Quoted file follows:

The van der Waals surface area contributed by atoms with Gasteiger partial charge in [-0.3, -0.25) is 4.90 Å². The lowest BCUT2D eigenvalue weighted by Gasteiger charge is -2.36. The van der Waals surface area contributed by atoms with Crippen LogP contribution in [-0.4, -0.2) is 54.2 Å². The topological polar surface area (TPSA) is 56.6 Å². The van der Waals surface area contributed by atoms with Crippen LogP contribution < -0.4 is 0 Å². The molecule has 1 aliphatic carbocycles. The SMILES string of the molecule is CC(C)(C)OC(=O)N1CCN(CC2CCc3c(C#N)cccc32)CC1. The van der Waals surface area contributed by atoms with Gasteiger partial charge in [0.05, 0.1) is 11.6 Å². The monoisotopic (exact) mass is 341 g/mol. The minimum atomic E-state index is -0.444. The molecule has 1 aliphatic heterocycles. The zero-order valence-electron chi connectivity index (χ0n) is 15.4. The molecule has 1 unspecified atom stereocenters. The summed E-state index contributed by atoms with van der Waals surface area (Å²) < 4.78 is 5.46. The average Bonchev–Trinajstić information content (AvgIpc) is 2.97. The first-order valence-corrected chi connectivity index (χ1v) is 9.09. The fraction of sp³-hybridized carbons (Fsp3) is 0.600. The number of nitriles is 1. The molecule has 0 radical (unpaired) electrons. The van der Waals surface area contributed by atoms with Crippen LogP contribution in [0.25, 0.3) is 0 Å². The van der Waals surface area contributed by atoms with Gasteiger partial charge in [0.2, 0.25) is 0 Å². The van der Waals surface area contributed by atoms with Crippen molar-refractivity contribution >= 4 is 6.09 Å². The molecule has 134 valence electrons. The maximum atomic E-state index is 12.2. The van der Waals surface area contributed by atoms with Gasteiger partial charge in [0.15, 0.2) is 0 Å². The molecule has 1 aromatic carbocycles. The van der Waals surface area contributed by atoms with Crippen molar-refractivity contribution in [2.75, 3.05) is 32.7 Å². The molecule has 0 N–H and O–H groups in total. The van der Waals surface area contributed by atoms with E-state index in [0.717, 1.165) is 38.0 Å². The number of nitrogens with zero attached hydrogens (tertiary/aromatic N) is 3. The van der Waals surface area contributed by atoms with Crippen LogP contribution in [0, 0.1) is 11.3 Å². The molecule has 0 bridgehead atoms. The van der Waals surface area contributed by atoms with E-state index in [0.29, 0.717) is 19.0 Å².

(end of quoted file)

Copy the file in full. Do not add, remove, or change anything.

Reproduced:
The van der Waals surface area contributed by atoms with Gasteiger partial charge in [-0.3, -0.25) is 4.90 Å². The lowest BCUT2D eigenvalue weighted by Gasteiger charge is -2.36. The van der Waals surface area contributed by atoms with Crippen LogP contribution in [-0.4, -0.2) is 54.2 Å². The topological polar surface area (TPSA) is 56.6 Å². The van der Waals surface area contributed by atoms with Crippen LogP contribution < -0.4 is 0 Å². The molecule has 1 aliphatic carbocycles. The SMILES string of the molecule is CC(C)(C)OC(=O)N1CCN(CC2CCc3c(C#N)cccc32)CC1. The van der Waals surface area contributed by atoms with Gasteiger partial charge in [0.05, 0.1) is 11.6 Å². The monoisotopic (exact) mass is 341 g/mol. The minimum atomic E-state index is -0.444. The molecule has 1 aliphatic heterocycles. The zero-order valence-electron chi connectivity index (χ0n) is 15.4. The molecule has 1 unspecified atom stereocenters. The summed E-state index contributed by atoms with van der Waals surface area (Å²) < 4.78 is 5.46. The average Bonchev–Trinajstić information content (AvgIpc) is 2.97. The first-order valence-corrected chi connectivity index (χ1v) is 9.09. The fraction of sp³-hybridized carbons (Fsp3) is 0.600. The number of nitriles is 1. The molecule has 0 radical (unpaired) electrons. The van der Waals surface area contributed by atoms with Crippen LogP contribution in [0.25, 0.3) is 0 Å². The van der Waals surface area contributed by atoms with Gasteiger partial charge in [0.2, 0.25) is 0 Å². The van der Waals surface area contributed by atoms with Crippen molar-refractivity contribution >= 4 is 6.09 Å². The molecule has 134 valence electrons. The maximum atomic E-state index is 12.2. The van der Waals surface area contributed by atoms with Gasteiger partial charge in [0.15, 0.2) is 0 Å². The molecule has 1 aromatic carbocycles. The van der Waals surface area contributed by atoms with Crippen molar-refractivity contribution in [2.75, 3.05) is 32.7 Å². The molecule has 0 N–H and O–H groups in total. The van der Waals surface area contributed by atoms with E-state index in [0.717, 1.165) is 38.0 Å². The number of nitrogens with zero attached hydrogens (tertiary/aromatic N) is 3. The van der Waals surface area contributed by atoms with Crippen LogP contribution in [0, 0.1) is 11.3 Å². The molecule has 0 bridgehead atoms. The van der Waals surface area contributed by atoms with E-state index in [0.29, 0.717) is 19.0 Å².